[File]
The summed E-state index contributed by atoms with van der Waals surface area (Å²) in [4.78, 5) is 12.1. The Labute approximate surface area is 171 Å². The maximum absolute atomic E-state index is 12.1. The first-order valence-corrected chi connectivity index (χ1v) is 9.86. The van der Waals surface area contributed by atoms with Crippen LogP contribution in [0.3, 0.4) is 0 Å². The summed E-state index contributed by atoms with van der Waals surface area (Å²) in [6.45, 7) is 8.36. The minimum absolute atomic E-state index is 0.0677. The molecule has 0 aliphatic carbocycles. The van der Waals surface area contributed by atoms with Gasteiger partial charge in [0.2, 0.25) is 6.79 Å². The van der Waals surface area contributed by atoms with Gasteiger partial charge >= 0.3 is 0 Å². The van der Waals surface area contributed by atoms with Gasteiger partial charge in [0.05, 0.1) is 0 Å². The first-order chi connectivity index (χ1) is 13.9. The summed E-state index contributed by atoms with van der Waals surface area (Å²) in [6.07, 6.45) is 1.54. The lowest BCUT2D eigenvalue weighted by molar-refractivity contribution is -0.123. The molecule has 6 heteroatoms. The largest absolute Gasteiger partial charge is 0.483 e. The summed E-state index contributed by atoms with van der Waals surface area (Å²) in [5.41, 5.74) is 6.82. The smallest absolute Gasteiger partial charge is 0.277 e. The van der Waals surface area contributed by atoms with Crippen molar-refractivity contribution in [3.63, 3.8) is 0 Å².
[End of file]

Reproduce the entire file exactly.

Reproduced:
The summed E-state index contributed by atoms with van der Waals surface area (Å²) in [4.78, 5) is 12.1. The Labute approximate surface area is 171 Å². The maximum absolute atomic E-state index is 12.1. The first-order valence-corrected chi connectivity index (χ1v) is 9.86. The van der Waals surface area contributed by atoms with Crippen LogP contribution in [0.3, 0.4) is 0 Å². The summed E-state index contributed by atoms with van der Waals surface area (Å²) in [6.45, 7) is 8.36. The minimum absolute atomic E-state index is 0.0677. The molecule has 0 aliphatic carbocycles. The van der Waals surface area contributed by atoms with Gasteiger partial charge in [0.2, 0.25) is 6.79 Å². The van der Waals surface area contributed by atoms with Gasteiger partial charge >= 0.3 is 0 Å². The van der Waals surface area contributed by atoms with Gasteiger partial charge in [0.05, 0.1) is 0 Å². The first-order chi connectivity index (χ1) is 13.9. The summed E-state index contributed by atoms with van der Waals surface area (Å²) in [6.07, 6.45) is 1.54. The lowest BCUT2D eigenvalue weighted by molar-refractivity contribution is -0.123. The molecule has 6 heteroatoms. The largest absolute Gasteiger partial charge is 0.483 e. The summed E-state index contributed by atoms with van der Waals surface area (Å²) in [5.41, 5.74) is 6.82. The smallest absolute Gasteiger partial charge is 0.277 e. The van der Waals surface area contributed by atoms with Crippen molar-refractivity contribution in [3.63, 3.8) is 0 Å².